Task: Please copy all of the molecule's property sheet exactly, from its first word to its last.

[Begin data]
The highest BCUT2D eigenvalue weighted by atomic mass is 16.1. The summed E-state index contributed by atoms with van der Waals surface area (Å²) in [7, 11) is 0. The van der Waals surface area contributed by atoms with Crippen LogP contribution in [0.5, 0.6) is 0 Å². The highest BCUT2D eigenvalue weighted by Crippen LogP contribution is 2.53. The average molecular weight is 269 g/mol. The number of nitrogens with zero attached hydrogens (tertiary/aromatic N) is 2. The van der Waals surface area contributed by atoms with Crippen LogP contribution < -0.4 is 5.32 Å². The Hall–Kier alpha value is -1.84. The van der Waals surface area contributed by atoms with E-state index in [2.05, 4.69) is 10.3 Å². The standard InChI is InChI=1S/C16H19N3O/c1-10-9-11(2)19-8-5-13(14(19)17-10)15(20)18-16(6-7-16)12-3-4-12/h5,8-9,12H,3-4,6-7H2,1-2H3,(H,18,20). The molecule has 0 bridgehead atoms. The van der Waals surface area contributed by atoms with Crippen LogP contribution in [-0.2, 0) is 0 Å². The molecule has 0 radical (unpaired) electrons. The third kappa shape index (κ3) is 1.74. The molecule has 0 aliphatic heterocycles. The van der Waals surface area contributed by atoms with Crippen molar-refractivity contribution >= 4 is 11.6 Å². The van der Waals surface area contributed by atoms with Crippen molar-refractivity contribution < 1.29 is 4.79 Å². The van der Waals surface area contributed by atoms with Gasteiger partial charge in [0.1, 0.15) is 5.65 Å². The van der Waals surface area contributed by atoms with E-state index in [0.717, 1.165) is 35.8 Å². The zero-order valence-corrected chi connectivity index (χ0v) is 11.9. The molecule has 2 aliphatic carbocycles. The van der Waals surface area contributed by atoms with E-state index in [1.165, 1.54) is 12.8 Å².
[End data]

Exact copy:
The highest BCUT2D eigenvalue weighted by atomic mass is 16.1. The summed E-state index contributed by atoms with van der Waals surface area (Å²) in [7, 11) is 0. The van der Waals surface area contributed by atoms with Crippen LogP contribution in [0.5, 0.6) is 0 Å². The highest BCUT2D eigenvalue weighted by Crippen LogP contribution is 2.53. The average molecular weight is 269 g/mol. The number of nitrogens with zero attached hydrogens (tertiary/aromatic N) is 2. The van der Waals surface area contributed by atoms with Crippen LogP contribution < -0.4 is 5.32 Å². The Hall–Kier alpha value is -1.84. The van der Waals surface area contributed by atoms with E-state index in [2.05, 4.69) is 10.3 Å². The standard InChI is InChI=1S/C16H19N3O/c1-10-9-11(2)19-8-5-13(14(19)17-10)15(20)18-16(6-7-16)12-3-4-12/h5,8-9,12H,3-4,6-7H2,1-2H3,(H,18,20). The molecule has 0 bridgehead atoms. The van der Waals surface area contributed by atoms with Crippen LogP contribution in [-0.2, 0) is 0 Å². The molecule has 0 radical (unpaired) electrons. The third kappa shape index (κ3) is 1.74. The molecule has 0 aliphatic heterocycles. The van der Waals surface area contributed by atoms with Crippen molar-refractivity contribution >= 4 is 11.6 Å². The van der Waals surface area contributed by atoms with Crippen molar-refractivity contribution < 1.29 is 4.79 Å². The van der Waals surface area contributed by atoms with Gasteiger partial charge in [0.1, 0.15) is 5.65 Å². The van der Waals surface area contributed by atoms with E-state index in [0.717, 1.165) is 35.8 Å². The zero-order valence-corrected chi connectivity index (χ0v) is 11.9. The molecule has 2 aliphatic carbocycles. The van der Waals surface area contributed by atoms with E-state index in [1.165, 1.54) is 12.8 Å².